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Sorting Data

We can sort an RDD with key or value pairs provided that there is an ordering defined on the key set. Once we have sorted our data elements, any subsequent call on the sorted data to collect() or save() will result in an ordered dataset.

Actions Available on Pair RDDs

  • countByKey(): Counts the number of elements for each key pair
  • collectAsMap(): Collects the result outputs as a map to provide easy lookup
  • lookup(key): Returns all values associated with the provided key pair

Data Partitioning with Advanced Version

In a distributed program, communication is very expensive compared to others, so laying out data to minimize network traffic can greatly improve better performance. Much similar to how a single-node program structure needs to choose the right data structure for the purpose of collection of records, Spark programs can choose to control their RDDs partitioning to reduce the communication effects. Partitioning will not be helpful in all applications consider the following example, if a given RDD is scanned only one time, there is no point in partitioning the same in advance. It is useful only when a dataset is reused multiple times in key-oriented operations such as joins operation.

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Determining an RDD’s Partitioner

Example:

scala> val pairs = sc.parallelize(List((1, 1), (2, 2), (3, 3)))
pairs: spark.RDD[(Int, Int)] = ParallelCollectionRDD[0] at parallelize at <console>:12
scala> pairs.partitioner
res0: Option[spark.Partitioner] = None
scala> val partitioned = pairs.partitionBy(new spark.HashPartitioner(2))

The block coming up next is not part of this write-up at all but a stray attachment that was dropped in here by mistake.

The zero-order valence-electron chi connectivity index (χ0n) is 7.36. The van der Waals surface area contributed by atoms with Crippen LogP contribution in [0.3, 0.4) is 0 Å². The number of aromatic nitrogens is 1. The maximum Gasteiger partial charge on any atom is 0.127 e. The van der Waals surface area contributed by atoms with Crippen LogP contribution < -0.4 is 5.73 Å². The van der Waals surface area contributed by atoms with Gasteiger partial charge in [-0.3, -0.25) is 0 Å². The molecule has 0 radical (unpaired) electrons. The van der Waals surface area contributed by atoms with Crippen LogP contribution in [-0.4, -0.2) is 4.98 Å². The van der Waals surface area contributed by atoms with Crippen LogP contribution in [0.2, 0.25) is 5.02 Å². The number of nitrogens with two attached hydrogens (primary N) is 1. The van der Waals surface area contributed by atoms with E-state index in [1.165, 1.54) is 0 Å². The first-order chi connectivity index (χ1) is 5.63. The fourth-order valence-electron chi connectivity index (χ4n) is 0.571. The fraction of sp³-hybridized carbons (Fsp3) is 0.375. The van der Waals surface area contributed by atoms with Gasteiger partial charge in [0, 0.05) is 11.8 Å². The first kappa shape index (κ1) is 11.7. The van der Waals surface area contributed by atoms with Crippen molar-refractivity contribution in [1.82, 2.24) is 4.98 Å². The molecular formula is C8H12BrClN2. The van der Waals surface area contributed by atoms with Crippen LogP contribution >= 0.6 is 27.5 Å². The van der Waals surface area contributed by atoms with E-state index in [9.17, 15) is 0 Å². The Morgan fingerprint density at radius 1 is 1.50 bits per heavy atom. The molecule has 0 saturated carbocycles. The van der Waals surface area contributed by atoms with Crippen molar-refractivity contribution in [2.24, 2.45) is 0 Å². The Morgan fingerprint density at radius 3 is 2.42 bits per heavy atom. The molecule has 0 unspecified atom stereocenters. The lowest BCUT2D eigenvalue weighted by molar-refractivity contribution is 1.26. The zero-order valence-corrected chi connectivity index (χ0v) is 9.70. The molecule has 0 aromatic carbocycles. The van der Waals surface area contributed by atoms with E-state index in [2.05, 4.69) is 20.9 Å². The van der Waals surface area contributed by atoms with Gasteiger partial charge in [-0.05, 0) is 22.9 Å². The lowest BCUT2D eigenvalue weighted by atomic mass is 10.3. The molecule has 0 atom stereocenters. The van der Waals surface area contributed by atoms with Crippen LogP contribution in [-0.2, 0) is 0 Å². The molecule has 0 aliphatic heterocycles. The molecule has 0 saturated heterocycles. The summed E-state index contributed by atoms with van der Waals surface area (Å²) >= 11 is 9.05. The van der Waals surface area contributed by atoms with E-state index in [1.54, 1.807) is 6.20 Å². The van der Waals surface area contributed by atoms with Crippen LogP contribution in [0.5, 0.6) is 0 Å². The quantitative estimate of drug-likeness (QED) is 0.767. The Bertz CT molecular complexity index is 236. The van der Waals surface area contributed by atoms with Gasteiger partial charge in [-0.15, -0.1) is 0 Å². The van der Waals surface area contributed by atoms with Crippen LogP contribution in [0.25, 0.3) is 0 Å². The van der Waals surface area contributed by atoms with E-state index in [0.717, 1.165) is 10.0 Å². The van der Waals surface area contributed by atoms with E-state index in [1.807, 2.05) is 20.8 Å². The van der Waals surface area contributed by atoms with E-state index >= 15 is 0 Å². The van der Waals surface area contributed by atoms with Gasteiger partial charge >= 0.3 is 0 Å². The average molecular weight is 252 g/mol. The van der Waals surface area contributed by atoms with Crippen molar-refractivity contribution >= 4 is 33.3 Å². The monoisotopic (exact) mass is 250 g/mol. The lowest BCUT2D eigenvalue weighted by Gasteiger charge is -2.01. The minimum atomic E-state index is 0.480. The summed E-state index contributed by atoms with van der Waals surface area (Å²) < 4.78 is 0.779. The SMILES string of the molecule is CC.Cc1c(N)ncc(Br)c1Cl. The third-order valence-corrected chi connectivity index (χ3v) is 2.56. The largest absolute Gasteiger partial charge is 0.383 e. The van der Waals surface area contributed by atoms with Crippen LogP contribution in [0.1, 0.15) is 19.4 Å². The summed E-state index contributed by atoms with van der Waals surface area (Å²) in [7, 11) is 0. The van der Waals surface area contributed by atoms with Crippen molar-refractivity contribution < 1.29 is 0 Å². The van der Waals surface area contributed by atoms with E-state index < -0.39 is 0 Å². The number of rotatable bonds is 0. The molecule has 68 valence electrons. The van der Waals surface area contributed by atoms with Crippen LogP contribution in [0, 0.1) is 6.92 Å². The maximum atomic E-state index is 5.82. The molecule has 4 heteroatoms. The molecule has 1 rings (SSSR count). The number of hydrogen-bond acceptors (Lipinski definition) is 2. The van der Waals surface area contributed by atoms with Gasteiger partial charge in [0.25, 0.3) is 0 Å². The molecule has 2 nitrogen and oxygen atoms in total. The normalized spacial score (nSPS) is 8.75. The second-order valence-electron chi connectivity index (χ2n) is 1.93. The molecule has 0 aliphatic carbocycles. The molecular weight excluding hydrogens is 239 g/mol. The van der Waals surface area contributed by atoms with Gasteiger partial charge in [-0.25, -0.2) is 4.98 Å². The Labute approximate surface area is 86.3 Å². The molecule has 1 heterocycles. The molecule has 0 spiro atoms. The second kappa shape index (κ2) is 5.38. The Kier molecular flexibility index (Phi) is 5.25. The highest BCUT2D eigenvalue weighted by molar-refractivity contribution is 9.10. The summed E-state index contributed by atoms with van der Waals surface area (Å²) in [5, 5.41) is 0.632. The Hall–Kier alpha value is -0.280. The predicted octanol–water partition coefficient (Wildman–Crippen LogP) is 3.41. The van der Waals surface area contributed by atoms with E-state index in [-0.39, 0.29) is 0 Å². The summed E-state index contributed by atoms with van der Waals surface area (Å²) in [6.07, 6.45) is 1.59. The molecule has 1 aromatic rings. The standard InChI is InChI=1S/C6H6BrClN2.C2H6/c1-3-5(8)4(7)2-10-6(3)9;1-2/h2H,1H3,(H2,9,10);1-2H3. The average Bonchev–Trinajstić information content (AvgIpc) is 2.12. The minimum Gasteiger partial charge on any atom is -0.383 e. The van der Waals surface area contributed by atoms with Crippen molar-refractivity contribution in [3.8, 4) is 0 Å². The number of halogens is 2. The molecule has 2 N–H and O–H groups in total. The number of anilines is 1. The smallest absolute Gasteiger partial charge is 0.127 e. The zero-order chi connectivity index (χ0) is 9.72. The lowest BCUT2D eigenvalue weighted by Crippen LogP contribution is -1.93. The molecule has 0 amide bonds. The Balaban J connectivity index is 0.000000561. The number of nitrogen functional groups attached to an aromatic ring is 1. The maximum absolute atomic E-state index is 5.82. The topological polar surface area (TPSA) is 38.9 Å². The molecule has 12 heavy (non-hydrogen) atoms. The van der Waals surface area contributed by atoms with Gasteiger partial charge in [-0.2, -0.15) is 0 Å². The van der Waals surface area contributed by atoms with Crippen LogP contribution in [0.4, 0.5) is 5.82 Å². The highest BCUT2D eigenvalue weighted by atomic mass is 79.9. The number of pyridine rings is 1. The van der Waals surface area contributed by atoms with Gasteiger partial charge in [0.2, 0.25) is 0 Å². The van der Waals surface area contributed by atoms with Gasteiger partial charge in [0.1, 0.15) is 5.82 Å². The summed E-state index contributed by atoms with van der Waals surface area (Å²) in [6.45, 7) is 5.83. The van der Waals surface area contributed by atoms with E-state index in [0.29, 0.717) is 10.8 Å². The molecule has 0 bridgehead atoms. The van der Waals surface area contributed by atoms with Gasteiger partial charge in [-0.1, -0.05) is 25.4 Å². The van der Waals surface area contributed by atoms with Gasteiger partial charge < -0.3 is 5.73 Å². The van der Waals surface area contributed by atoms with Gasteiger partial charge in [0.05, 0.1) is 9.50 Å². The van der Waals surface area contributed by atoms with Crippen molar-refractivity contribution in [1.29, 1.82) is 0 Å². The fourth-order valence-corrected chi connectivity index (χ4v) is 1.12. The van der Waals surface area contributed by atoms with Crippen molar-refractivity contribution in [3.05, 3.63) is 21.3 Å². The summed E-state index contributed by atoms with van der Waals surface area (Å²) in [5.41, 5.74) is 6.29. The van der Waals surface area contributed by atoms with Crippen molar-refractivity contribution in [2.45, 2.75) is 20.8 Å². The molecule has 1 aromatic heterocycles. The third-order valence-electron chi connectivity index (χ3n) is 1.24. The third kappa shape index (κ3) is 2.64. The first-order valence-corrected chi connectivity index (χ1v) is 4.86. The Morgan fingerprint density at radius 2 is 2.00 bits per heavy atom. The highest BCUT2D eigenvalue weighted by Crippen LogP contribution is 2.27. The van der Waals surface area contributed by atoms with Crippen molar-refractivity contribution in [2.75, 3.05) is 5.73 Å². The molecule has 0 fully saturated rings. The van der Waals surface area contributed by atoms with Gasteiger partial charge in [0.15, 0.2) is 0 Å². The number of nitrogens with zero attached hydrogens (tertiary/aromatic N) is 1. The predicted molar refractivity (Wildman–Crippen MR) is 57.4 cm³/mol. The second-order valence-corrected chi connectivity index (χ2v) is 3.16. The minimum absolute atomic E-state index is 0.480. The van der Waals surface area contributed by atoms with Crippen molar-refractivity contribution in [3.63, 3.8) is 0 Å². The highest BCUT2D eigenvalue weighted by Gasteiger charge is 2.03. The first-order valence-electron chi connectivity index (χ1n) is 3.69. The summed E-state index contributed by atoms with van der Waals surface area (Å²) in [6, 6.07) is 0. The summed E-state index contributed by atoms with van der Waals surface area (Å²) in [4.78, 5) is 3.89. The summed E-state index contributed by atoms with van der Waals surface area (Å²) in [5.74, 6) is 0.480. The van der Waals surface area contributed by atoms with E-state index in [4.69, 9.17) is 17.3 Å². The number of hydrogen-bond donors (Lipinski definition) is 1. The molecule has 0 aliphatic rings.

partitioned: spark.RDD[(Int, Int)] = ShuffledRDD[1] at partitionBy at <console>:14
scala> partitioned.partitioner
res1: Option[spark.Partitioner = Some([email protected])

In this short session, we tried to create RDD operations of (Int, Int) pairs, which initially have no partitioning information consisting of an Option with value None. We then created a second thing of RDD by hash-partitioning the first. If we actually wanted to make use of partitioned in further operations, then we should have appended persist() to the third line of input files, in which partitioned is defined in a convenient manner. This is for the same reason that we required the persist () for userData in the previous example: without persist(), subsequent RDD actions will evaluate the entire lineage of partitioned information, which will cause pairs to be hash-partitioned over and over again.

Operations That Benefit from Partitioning

The operations that benefit from partitioning are as follows:

  • cogroup()
  • groupWith()
  • join()
  • leftOuterJoin()
  • rightOuterJoin()
  • groupByKey()
  • reduceByKey()
  • combineByKey()
  • lookup()

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Operations That Affect Partitioning

All the operations that result in a partitioned being set on the output result of RDD:

  • cogroup()
  • groupWith()
  • join()
  • leftOuterJoin()
  • rightOuterJoin()
  • groupByKey()
  • reduceByKey()
  • combineByKey()
  • partitionBy()
  • sort()
  • mapValues() (if the parent RDD has a partitioner)
  • flatMapValues() (if parent has a partitioner)
  • filter() (if parent has a partitioner)

Custom Partitioners

To implement custom partitioner methods, you need to subclass the org.apache.spark.Partitioner class and implement three types of methods:

  • NumPartitions: Int, which returns the number of partitions that you will create it as per the requirements.
  • getPartition(key: Any): Int, which returns the partition ID ranging from (0 to numPartitions-1) for a given key.
  • equals(): the standard Java programming equality method. This is important to implement because Spark application will need to test your Partitioner object against other instances by its own terms when it decides whether two of your RDDs are partitioned the same way as it is required.